Friday, August 19, 2022

Zzebra - Take It Or Leave It (1975 nigeria / ghana / uk, extraordinary afro fusion rock)

A three week trip to a rehersal studio in Wales was organized to develop the songs for the third Zzebra's album. Songs were accepted, modified or rejected in an atmosphere of wonderful concentration. Loughty remembered and old Nigerian folksong "Bai La Jo (this is how we dance)", but played it almost like a calypso. It didn't work. The song stuck in Tommy's head and a week later he came up with a slow 6/4 groove. Loughty went back to his room and wrote three verses all in Yuraba dialect. On the finished record Loughty spent hours with Ken and Tommy teaching them the correct pronunciation for their backing vocals. 

Alan Marshall showed Tommy his book of poetry, there were always Buddhist overtones in Alan's lyrics but one especially struck home. "The good is me/ the filth is me/ the devil and the god is me". Searching out lines from other poems, this became "Word Trips".

Tommy showed Steve Byrd a guitar shape that could be a minor 11th. or a major 9th. depending on where the pedal note was. Steve got this glassy look in his eyes and a couple of days later came up with "living". Quincey came up with one of the most beautiful sax solos for this song. Then John McCoy, his big smiling face gave the band two great songs: "No Point" and "Take it Or Leave it".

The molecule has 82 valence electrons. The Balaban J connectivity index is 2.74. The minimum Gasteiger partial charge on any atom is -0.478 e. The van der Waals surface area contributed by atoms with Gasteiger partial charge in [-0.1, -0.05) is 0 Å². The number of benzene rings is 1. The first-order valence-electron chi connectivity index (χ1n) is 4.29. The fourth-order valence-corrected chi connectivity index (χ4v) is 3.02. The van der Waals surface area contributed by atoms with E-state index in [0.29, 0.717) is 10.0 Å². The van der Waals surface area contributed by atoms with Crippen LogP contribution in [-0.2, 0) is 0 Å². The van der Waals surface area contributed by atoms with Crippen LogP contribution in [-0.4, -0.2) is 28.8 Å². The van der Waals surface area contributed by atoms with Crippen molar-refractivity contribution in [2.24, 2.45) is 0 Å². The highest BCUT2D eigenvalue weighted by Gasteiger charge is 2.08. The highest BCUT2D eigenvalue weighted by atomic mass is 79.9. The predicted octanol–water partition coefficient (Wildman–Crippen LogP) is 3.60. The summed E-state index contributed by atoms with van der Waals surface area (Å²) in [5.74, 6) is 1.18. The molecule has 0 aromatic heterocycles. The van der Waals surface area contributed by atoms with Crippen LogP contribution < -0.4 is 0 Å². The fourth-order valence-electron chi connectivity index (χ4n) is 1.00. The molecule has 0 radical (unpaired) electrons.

As usual, the back tracks were recorded at Escape studios and the dubs in Advision. “Bai La Jo” was particulary fun when Loughty invited four of his old friends from Osibisa on percussion This was to be the Zzebra's last album. Loughty moved to New York and was tragically murdered in an argument over a parking space. Dave Quincey decided to work more from business end. Steve Byrd and John McCoy went on to work with Ian Gillan. 

Liam worked with Gerry Rafferty and Tommy worked with among others. George Michael. Gerry Rafferty. Gary Moore. Daryl Hall. BB King and Tracey Chapman. Alan worked on a variety of projects with Tommy, including the legendary Classical Mechanics’ and is now an ordained minister.
by Tommy Eyre, Encino California 1999
1. No Point - 5:26
2. Living - 5:08
3. The Poverty Song - 3:48
4. Bai La Jo - 6:59
5. Word Trips - 5:40
6. Take It Or Leave It - 3:48
7. Evacuate My Sack - 5:30
8. Society - 6:08
All compositions by Tommy Eyre, Dave Quincey, Loughty Amao, Liam Genockey, Steve Byrd, Alan Marshall, John McCoy 

*Tommy Eyre - Keyboards
*Alan Marshall - Vocals
*John McCoy - Bass
*Liam Genockey - Drums
*Steve Byrd - Guitar
*Dave Quincey - Saxes
*Lasissi "Loughty" Amao - Vocals, Percussion, Saxes